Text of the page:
BURIEN, Wash. – Carlos Hernandez packed up his family and left Arizona after the state passed its sweeping immigration crackdown. The illegal immigrant's new home outside Seattle offered something Arizona could not: a driver's license.
Three states — Washington, New Mexico and Utah — allow illegal immigrants to get licenses because their laws do not require proof of citizenship or legal residency. An Associated Press analysis found that those states have seen a surge in immigrants seeking IDs in recent months, a trend experts attribute to crackdowns on illegal immigration in Arizona and elsewhere.
"It's difficult being undocumented and not having an identification," said Hernandez, of Puebla, Mexico. "You can use the Mexican ID, but people look down on it." An American driver's license is also a requirement for many jobs.
The immigration debate has thrown a spotlight on the license programs, which supporters say make financial sense because unlicensed drivers typically do not carry car insurance. Opponents insist the laws attract illegal immigrants and criminals.
"Washington state and New Mexico have been magnet states for the fraudulent document brokers, human traffickers and alien smugglers for years," said Brian Zimmer, president of the Coalition for a Secure Driver's License, a nonprofit research group in Washington, D.C.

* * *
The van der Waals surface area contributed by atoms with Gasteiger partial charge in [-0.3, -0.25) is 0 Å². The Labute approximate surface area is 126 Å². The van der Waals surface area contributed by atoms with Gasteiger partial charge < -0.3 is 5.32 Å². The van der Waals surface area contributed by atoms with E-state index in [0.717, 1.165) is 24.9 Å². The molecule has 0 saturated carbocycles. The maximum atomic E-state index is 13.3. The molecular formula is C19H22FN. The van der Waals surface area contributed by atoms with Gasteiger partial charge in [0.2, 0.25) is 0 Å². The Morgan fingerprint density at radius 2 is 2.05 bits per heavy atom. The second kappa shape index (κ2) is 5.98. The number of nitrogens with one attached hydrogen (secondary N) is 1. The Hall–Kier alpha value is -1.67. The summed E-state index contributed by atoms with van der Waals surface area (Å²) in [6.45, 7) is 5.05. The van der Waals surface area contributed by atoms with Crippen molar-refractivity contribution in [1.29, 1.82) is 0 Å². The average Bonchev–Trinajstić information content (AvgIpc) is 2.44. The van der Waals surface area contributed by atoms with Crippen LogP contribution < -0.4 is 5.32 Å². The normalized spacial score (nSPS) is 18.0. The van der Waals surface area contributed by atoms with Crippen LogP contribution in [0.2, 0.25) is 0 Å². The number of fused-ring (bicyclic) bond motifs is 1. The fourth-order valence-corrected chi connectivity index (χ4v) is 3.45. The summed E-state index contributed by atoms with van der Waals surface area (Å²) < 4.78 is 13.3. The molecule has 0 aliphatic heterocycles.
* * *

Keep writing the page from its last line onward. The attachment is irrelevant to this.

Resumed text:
State officials in New Mexico dispute that claim.
He said there is mounting evidence that the spike in license applications is a result of pressure on immigrants in states such as Arizona and Oklahoma, where police have been authorized to help enforce federal immigration laws.
Republican lawmakers in New Mexico and Washington state have pushed to tighten the laws in recent years, only to be thwarted by Democrats. The issue is less heated in Utah, where illegal immigrant licenses carry only driving privileges. People cannot use the IDs to board a plane, get a job or buy alcohol, for example.
Candidates in New Mexico's governor's race have made the licenses a campaign theme, with the Republican saying she would revoke IDs granted to illegal and legal immigrants since the state enacted the law in 2003. The Democratic candidate opposes illegal immigrant licenses but prefers a softer approach.
The AP analysis of data in the three states revealed some striking numbers: The rate of licenses issued to immigrants during the 10 weeks that followed approval of the Arizona law reflected a 60 percent increase over the annual average for last year.
By comparison, the rate of licenses issued to non-immigrants during the same period increased only modestly.
Among the other findings:
— New Mexico issued 10,257 licenses to immigrants through the first six months of 2010, compared with 13,481 for all of 2009. The pace has intensified since April, when neighboring Arizona passed its immigration law. The figures include both illegal immigrants and legal residents from outside the U.S.
— New Mexico issued about 417 licenses a week to immigrants from the day after Arizona passed its law through July 1. That is a big jump from the 323 per week it was issuing from Jan. 1 to the day before the law passed.